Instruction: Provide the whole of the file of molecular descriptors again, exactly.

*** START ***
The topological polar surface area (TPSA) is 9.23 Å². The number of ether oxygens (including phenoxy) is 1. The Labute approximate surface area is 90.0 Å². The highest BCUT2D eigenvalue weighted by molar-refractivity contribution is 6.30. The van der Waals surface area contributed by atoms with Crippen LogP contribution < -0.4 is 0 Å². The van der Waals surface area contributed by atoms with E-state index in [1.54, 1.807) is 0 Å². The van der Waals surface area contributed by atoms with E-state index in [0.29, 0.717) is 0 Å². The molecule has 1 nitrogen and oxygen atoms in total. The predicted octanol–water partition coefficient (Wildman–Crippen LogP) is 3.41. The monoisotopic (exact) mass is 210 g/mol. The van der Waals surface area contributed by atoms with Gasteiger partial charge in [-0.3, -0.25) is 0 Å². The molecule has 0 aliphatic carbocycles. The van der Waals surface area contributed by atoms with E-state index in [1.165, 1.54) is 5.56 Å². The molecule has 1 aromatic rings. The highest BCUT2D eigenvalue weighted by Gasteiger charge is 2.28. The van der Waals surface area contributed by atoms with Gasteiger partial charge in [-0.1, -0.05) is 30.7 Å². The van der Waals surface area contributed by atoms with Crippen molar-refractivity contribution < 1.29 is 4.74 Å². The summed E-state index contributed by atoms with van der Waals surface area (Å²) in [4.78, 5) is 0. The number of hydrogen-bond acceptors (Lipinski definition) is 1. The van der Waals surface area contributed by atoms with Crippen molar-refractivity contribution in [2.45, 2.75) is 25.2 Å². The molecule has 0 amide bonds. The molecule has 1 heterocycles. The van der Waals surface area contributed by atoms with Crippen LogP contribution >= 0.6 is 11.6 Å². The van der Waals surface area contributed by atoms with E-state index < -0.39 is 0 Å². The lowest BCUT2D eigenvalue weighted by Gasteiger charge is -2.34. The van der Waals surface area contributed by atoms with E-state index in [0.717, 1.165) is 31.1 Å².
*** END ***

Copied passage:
The topological polar surface area (TPSA) is 9.23 Å². The number of ether oxygens (including phenoxy) is 1. The Labute approximate surface area is 90.0 Å². The highest BCUT2D eigenvalue weighted by molar-refractivity contribution is 6.30. The van der Waals surface area contributed by atoms with Crippen LogP contribution < -0.4 is 0 Å². The van der Waals surface area contributed by atoms with E-state index in [1.54, 1.807) is 0 Å². The van der Waals surface area contributed by atoms with E-state index in [0.29, 0.717) is 0 Å². The molecule has 1 nitrogen and oxygen atoms in total. The predicted octanol–water partition coefficient (Wildman–Crippen LogP) is 3.41. The monoisotopic (exact) mass is 210 g/mol. The van der Waals surface area contributed by atoms with Gasteiger partial charge in [-0.3, -0.25) is 0 Å². The molecule has 0 aliphatic carbocycles. The van der Waals surface area contributed by atoms with E-state index in [1.165, 1.54) is 5.56 Å². The molecule has 1 aromatic rings. The highest BCUT2D eigenvalue weighted by Gasteiger charge is 2.28. The van der Waals surface area contributed by atoms with Gasteiger partial charge in [-0.1, -0.05) is 30.7 Å². The van der Waals surface area contributed by atoms with Crippen molar-refractivity contribution < 1.29 is 4.74 Å². The summed E-state index contributed by atoms with van der Waals surface area (Å²) in [4.78, 5) is 0. The number of hydrogen-bond acceptors (Lipinski definition) is 1. The van der Waals surface area contributed by atoms with Crippen molar-refractivity contribution in [2.45, 2.75) is 25.2 Å². The molecule has 0 amide bonds. The molecule has 1 heterocycles. The van der Waals surface area contributed by atoms with Crippen LogP contribution >= 0.6 is 11.6 Å². The van der Waals surface area contributed by atoms with E-state index < -0.39 is 0 Å². The lowest BCUT2D eigenvalue weighted by Gasteiger charge is -2.34. The van der Waals surface area contributed by atoms with E-state index in [0.717, 1.165) is 31.1 Å².